Today I have my guns aimed at borders, and I'm going to show you some simple techniques to overpower Visual Basic .NET's rebellious default borders and bring them under the domination of your realm.

The humble border is a simple linear property which demarks the outer edges of a screen element. For the majority of the standard screen elements (or controls) which come with Visual Basic, there is a BorderStyle property which you are allowed to set to one of three choices: None, FixedSingle or Fixed3D. the image below shows three list boxes, each one with a different borderstyle. Though you can change the forecolor (text colour), backcolor (background colour) and BorderStyle of the listbox control, like many other standard controls which come with Visual Basic, you cannot change the border colour from the gray/black colours imposed by Microsoft.

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For this reason and others I have been using an alternative set of free controls from Qios DevSuite, which offer much more in terms of configuration and options than the standard VB.NET controls.

http://www.qiosdevsuite.com

While Qios DevSuite adds great value to my application, it does not have replacements for all the controls found in VB.NET, particularly the all-powerful grid (DataGridView) and convenient list box (ListBox) controls which are critical components to practially any sort of application which interacts with database records. In short, they are indispensible. But... they don't allow you to set a border colour.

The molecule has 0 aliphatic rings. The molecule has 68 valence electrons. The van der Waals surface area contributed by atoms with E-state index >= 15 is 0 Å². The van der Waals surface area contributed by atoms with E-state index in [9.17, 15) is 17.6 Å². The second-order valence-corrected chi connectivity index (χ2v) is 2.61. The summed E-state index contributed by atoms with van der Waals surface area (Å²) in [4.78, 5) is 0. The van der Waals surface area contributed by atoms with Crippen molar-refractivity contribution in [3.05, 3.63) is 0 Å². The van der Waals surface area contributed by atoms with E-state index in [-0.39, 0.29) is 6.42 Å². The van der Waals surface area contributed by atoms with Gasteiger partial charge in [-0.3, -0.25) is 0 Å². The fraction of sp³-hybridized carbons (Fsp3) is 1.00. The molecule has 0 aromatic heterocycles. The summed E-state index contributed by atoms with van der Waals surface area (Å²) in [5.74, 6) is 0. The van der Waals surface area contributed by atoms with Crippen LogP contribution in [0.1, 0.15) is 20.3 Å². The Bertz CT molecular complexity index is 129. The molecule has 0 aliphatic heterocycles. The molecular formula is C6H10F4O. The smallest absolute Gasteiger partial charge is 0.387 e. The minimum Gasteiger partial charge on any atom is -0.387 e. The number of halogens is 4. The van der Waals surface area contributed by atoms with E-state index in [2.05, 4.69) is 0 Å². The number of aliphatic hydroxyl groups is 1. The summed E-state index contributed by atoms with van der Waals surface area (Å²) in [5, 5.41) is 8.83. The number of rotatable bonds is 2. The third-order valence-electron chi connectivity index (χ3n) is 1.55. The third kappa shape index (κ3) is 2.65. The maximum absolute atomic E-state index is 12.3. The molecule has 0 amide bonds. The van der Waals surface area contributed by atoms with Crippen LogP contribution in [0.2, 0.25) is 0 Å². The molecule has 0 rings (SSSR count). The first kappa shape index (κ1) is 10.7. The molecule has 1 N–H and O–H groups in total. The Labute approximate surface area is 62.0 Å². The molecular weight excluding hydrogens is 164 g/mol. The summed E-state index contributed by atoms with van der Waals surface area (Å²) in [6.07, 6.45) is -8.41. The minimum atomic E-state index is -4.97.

WHY IS SETTING A BORDER COLOUR IMPORTANT?

For radical and fanatical programmers who are unrelentless about having the same look and feel across their applications, Microsoft's border colour limitations can bean unacceptable and unholy blot. Borders are often used to send colour cue signals to users... most often when a control has the focus (had been clicked on or selected). In my case, I have been using CadetBlue for my default border colours, and changing this to DarkOrange when the using moves to a selected field. This technique lends itself to visual ease of use. It becomes spoilt if the border colour of a control cannot be changed and therefore cannot conform with the master plan of the visual style. Border colours can also be used for other purposes, such as setting a red border for any field which is required and cannot be left blank. Once the user fills the field, the border can then revert to the standard "safe" colour.

SOLUTION: THE PANEL TECHNIQUE

One solution to this problem is to place the troublesome control inside a bordered control, and is documented at this link...

http://stackoverflow.com/questions/161513/winforms-color-datagridview-border